Cannabis Harms Young Brains

Don’t let youth get high on your supply.
Keep it secure.

Driving High IS Impaired Driving

Don’t drive high.
Get a ride.

Nassau County-based PACT/YES partnered with Suffolk County-based Town of Babylon Cares to create a cross-county cannabis awareness campaign to help keep youth and our communities safe. Multiple sectors of community partners contributed to the creation of the campaign to make sure it resonates with all community members throughout Long Island, New York.

Top 10 Things to Know about Cannabis
Cannabis is only legal in New York State for those 21 years of age or older. Those under the age of 21 cannot possess or consume cannabis legally.
Legal cannabis is only sold at licensed dispensaries, not at local convenience stores or gas stations.
Cannabis potency has been steadily increasing over the last few decades.1
High-potency cannabis can potentially cause unintended side effects for users, especially youth.2
While more research is necessary, the evidence available indicates that second-hand smoke from cannabis can have adverse health effects on others.2
Gummies, candies and other edibles may look like normal products to children!
Legally sold edibles should not have packaging or marketing that appears to be geared towards children or which depicts versions of known brands.2
It is illegal to drive under the influence of cannabis. You can be charged with a DUI and are subject to the same penalties as driving drunk.2
The burning of cannabis by anyone in a vehicle is illegal under the open container law.2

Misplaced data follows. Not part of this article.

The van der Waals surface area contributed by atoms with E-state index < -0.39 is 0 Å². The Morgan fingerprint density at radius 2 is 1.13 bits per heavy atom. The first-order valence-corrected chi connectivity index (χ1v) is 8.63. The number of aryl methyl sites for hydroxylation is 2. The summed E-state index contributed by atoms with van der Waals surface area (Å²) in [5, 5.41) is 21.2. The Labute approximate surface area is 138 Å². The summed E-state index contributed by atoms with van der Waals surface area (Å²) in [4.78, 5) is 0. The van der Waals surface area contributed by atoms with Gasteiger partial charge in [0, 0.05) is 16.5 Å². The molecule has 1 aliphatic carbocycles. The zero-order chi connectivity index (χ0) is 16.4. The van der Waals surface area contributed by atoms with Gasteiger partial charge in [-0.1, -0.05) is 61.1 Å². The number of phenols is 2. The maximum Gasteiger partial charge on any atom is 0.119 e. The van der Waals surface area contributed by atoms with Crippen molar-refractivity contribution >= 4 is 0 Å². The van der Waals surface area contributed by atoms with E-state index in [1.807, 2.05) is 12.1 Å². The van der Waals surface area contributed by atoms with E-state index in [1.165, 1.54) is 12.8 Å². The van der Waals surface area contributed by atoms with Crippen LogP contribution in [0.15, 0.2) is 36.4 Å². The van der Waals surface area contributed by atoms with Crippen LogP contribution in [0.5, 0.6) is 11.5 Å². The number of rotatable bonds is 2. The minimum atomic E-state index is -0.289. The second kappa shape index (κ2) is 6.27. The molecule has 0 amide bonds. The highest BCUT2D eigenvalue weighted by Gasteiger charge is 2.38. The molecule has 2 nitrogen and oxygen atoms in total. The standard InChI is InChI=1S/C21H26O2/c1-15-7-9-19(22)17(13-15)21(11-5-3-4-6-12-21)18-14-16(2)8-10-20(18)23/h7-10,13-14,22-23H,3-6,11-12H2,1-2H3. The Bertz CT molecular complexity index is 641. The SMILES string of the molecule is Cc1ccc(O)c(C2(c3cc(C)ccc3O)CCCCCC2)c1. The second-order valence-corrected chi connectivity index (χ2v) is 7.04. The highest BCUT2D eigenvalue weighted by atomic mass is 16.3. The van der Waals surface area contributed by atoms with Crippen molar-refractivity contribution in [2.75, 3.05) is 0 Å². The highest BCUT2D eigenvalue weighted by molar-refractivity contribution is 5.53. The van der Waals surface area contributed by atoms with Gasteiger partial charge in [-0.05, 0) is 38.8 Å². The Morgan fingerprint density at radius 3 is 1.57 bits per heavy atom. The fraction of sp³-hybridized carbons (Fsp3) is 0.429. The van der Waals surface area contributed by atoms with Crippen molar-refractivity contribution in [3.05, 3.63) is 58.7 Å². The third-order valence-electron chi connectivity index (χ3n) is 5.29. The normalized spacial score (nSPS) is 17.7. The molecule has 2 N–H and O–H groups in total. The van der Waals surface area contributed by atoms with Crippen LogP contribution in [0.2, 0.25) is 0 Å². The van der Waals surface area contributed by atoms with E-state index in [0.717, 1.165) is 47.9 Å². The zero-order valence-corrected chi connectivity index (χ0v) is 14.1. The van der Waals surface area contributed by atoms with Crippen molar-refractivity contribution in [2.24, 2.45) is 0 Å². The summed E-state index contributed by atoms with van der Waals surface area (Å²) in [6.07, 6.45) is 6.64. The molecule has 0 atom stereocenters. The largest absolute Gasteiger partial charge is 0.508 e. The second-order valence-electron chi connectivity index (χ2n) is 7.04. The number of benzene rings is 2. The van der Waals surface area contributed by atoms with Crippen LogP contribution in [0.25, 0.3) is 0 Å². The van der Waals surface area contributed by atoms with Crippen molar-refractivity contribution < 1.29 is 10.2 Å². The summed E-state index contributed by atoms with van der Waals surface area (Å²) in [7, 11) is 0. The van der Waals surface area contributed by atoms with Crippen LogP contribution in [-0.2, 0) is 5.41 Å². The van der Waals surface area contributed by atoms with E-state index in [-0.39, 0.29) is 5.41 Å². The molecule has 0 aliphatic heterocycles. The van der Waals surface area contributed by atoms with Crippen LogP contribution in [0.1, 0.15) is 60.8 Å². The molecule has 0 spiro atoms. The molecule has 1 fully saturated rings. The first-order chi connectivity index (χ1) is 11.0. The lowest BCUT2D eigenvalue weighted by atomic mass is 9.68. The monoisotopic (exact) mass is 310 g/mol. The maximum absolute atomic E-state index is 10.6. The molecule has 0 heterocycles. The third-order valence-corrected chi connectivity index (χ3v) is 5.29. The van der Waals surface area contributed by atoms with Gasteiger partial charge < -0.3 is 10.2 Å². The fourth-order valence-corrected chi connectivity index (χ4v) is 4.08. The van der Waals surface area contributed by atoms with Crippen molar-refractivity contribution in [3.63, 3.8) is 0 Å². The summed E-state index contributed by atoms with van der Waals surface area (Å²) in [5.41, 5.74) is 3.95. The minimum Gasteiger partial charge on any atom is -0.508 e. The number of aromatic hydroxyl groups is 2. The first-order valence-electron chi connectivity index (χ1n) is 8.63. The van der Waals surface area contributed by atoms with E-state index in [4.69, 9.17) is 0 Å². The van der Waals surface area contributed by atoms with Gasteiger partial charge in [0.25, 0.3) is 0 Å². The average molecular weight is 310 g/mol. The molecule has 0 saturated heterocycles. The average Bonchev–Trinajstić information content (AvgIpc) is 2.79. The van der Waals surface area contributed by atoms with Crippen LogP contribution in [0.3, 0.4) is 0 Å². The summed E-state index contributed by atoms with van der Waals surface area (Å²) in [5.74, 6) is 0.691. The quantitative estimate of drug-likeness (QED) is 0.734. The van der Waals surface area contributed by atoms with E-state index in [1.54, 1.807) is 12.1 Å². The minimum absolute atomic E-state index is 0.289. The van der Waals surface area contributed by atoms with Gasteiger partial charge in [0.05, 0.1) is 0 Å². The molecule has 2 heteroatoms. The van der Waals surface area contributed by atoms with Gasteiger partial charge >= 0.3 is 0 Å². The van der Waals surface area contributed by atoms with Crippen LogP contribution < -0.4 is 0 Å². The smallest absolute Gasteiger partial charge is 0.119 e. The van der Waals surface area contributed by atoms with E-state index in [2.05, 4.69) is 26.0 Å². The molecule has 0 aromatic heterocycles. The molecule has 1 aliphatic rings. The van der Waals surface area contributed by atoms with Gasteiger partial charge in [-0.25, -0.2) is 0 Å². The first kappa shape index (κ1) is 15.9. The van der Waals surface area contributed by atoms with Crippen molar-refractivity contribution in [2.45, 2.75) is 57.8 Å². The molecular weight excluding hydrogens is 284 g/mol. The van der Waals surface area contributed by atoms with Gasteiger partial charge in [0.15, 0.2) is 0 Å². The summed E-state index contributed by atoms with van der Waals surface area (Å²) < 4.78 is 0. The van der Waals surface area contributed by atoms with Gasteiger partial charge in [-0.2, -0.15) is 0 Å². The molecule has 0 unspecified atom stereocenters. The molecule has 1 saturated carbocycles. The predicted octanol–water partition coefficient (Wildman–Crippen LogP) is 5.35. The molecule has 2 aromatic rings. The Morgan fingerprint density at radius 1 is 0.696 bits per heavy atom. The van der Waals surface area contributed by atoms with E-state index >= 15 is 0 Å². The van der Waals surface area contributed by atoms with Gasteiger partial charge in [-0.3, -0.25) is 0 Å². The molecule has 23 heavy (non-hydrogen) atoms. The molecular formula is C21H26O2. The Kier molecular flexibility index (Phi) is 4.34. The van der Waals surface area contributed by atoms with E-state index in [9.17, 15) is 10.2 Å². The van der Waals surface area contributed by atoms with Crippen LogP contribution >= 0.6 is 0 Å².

Delta 8 is a strain of cannabis that is illegal to sell and manufacture in New York State, however many gas stations and convenience stores are illegally selling this product.

It is Important to Secure and Monitor your Cannabis

According to the New York City Poison Control Center, in NYC, Long Island and Westchester combined, the cases of exposure to cannabis products to children less than 5 years old has increased from 3 in 2018 to 146 as of 2022.3 Accidentally consuming edibles is a risk for children and pets that can result in cannabis toxicity or the need for emergency medical attention.2 Children may become very sick and have difficulty sitting up, standing or breathing.4

If a child has had accidental exposure to cannabis or cannabis products of any kind, call the Poison Control Center at (800) 222-1222 or visit your local emergency room. Contact your vet immediately if your pet has ingested a cannabis-containing product.

Health Impact on Youth and Young Adults

Certain compounds in cannabis like THC can affect the brain in ways that can impact behavior, mood, thoughts or perceptions, and can be intoxicating.2 It is important to recognize that intoxication can be felt differently in different people and depends on the type of cannabis product being consumed, how much is being consumed and whether someone is new to consuming cannabis. The intoxicating effects of cannabis consumed in edibles or beverages can be delayed and may not be fully felt until four or more hours after consumption.2

Cannabis can be harmful to growing brains and have long-term health and social impacts. THC in cannabis can affect the developing brain. The part of the brain that is responsible for making decisions (the prefrontal cortex) is one of the last parts of the brain that develops and is particularly impacted by cannabis use.2,5 Young people’s brains are not done developing until the age of 25. Negative cognitive effects can include difficulty thinking and solving problems, problems with memory and learning, reduced coordination, difficulty maintaining attention, and problems with school and social life after consistent consumption.2,5


If you intend to use cannabis, be sure it is kept in a safe place. Take these steps to help prevent children and pets from accessing cannabis:

  • Obtain a lockable storage container to keep your cannabis, INCLUDING cannabis-infused foods and candies.
  • Keep cannabis products in a high place, out of reach of children.
  • Do not leave cannabis products out when not in use.
  • If there are other trusted adults in the house, create a check-in system to ensure cannabis is put away safely.

Cannabis Harms Young Brains: Don’t let youth get high on your supply. Keep it secure.